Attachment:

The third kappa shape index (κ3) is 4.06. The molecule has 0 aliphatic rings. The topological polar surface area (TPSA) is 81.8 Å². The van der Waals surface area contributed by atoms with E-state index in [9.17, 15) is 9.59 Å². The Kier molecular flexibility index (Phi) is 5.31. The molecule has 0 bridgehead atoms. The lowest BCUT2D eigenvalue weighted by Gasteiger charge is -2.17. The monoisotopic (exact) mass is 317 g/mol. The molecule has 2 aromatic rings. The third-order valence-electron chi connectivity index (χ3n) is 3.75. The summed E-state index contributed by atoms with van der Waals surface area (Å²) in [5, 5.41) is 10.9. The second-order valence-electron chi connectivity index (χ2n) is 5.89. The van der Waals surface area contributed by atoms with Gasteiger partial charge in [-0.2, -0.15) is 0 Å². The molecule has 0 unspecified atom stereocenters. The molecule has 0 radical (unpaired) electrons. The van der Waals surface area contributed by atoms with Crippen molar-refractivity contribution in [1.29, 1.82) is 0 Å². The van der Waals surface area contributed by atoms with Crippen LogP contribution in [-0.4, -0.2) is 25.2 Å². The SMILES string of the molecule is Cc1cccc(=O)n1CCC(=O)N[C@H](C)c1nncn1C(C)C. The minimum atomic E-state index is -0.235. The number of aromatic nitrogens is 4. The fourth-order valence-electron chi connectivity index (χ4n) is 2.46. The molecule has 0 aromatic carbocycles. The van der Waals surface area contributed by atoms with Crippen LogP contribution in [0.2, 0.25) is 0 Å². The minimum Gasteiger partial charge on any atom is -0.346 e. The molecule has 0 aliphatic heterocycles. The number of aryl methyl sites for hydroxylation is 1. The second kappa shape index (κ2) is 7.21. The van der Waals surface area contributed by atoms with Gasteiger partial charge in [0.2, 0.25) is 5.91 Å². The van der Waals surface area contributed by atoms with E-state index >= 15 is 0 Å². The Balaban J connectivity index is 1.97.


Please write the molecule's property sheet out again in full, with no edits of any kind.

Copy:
The third kappa shape index (κ3) is 4.06. The molecule has 0 aliphatic rings. The topological polar surface area (TPSA) is 81.8 Å². The van der Waals surface area contributed by atoms with E-state index in [9.17, 15) is 9.59 Å². The Kier molecular flexibility index (Phi) is 5.31. The molecule has 0 bridgehead atoms. The lowest BCUT2D eigenvalue weighted by Gasteiger charge is -2.17. The monoisotopic (exact) mass is 317 g/mol. The molecule has 2 aromatic rings. The third-order valence-electron chi connectivity index (χ3n) is 3.75. The summed E-state index contributed by atoms with van der Waals surface area (Å²) in [5, 5.41) is 10.9. The second-order valence-electron chi connectivity index (χ2n) is 5.89. The van der Waals surface area contributed by atoms with Gasteiger partial charge in [-0.2, -0.15) is 0 Å². The molecule has 0 unspecified atom stereocenters. The molecule has 0 radical (unpaired) electrons. The van der Waals surface area contributed by atoms with Crippen molar-refractivity contribution in [1.29, 1.82) is 0 Å². The van der Waals surface area contributed by atoms with Crippen LogP contribution in [-0.4, -0.2) is 25.2 Å². The SMILES string of the molecule is Cc1cccc(=O)n1CCC(=O)N[C@H](C)c1nncn1C(C)C. The minimum atomic E-state index is -0.235. The number of aromatic nitrogens is 4. The fourth-order valence-electron chi connectivity index (χ4n) is 2.46. The molecule has 0 aromatic carbocycles. The van der Waals surface area contributed by atoms with Crippen LogP contribution in [0.2, 0.25) is 0 Å². The minimum Gasteiger partial charge on any atom is -0.346 e. The molecule has 0 aliphatic heterocycles. The number of aryl methyl sites for hydroxylation is 1. The second kappa shape index (κ2) is 7.21. The van der Waals surface area contributed by atoms with Gasteiger partial charge in [0.2, 0.25) is 5.91 Å². The van der Waals surface area contributed by atoms with E-state index >= 15 is 0 Å². The Balaban J connectivity index is 1.97.